Odyssey Theatre, 2055 S. Sepulveda Blvd., Los Angeles. April 7-May 27. $25-$30. ‘Good People’

Class may be the one taboo subject left in American life now that race, sex and religion are no longer off-limits. David Lindsay-Abaire, who has never shied from challenging material (“Rabbit Hole,” his Pulitzer Prize-winning drama, explored the heavy silence of parental grief), tackles the socioeconomic divide that separates reunited high school sweethearts, one who has escaped the old rough-and-tumble Boston neighborhood and become a doctor, the other who never left and is out of a job. Jane Kaczmarek leads a cast, directed by Black Dahlia Theatre chief Matt Shakman, in a work that teases out the difference between goodness and the good life.

Gil Cates Theater at the Geffen Playhouse, 10886 Le Conte Ave., Westwood. April 11 - May 13. $47-$77.


Adam Gwon’s chamber musical “Ordinary Days,” produced at South Coast Repertory in 2010, was one of those shows that have the word “promising” written all over them. What was more striking about Gwon’s then still-green talent was his ability to musicalize everyday moments of emotional turmoil. It’s nice to see him back at SCR working on a new musical drama about love and family secrets with playwright Octavio Solis, whose drama “Lydia,” which was presented at the Mark Taper Forum in 2009, was replete with domestic skeletons. Don’t expect peppy, sentimental uplift. This collaboration will no doubt bear dark fruit.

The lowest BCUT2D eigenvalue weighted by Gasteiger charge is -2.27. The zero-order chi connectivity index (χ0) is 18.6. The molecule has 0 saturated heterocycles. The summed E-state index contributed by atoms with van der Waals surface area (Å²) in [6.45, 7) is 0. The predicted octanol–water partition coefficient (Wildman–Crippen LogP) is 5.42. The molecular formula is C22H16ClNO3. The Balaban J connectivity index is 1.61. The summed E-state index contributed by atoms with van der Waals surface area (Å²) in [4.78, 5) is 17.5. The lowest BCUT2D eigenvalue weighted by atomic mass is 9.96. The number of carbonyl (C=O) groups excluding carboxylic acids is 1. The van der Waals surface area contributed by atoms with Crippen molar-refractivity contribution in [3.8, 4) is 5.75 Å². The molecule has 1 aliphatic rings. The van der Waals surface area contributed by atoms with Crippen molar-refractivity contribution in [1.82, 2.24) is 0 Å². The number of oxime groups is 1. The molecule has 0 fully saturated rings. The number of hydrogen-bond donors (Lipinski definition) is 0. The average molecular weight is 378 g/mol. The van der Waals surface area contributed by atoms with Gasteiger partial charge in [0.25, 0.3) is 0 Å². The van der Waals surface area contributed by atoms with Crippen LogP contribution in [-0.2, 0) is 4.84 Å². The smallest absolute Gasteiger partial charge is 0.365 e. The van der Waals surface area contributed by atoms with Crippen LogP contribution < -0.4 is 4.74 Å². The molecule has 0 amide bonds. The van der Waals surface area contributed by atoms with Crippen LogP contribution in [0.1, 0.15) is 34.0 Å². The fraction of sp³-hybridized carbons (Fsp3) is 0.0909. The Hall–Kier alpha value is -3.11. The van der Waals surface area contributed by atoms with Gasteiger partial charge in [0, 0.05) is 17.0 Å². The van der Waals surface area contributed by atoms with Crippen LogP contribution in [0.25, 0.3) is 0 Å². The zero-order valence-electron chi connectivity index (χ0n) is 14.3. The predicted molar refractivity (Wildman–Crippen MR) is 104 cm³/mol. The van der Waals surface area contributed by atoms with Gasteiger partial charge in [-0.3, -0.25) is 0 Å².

South Coast Repertory, 655 Town Center Drive, Costa Mesa. April 20 – May 6. $20-$68.

‘Hands on a Hardbody’

Pulitzer Prize-winning playwright Doug Wright (“I Am My Own Wife”) is no stranger to musicals, having won critical acclaim for his book for the Broadway musical “Grey Gardens.” In this latest venture, he’s collaborating with Trey Anastasio, the lead singer of the band Phish, and lyricist Amanda Green (“Bring It On: The Musical”) -- a curious but compelling combination of talents. Based on the documentary film, “Hands on a Hardbody” melds rock, folk and country to tell the story of an auto dealership in Longview, Texas, that launched a contest that has 10 down-and-out strangers competing for a brand-new hard-body truck by seeing who can keep a hand on the vehicle the longest. A contemporary fable about the American dream, this new musical sounds as if it could resonate with our own hard times.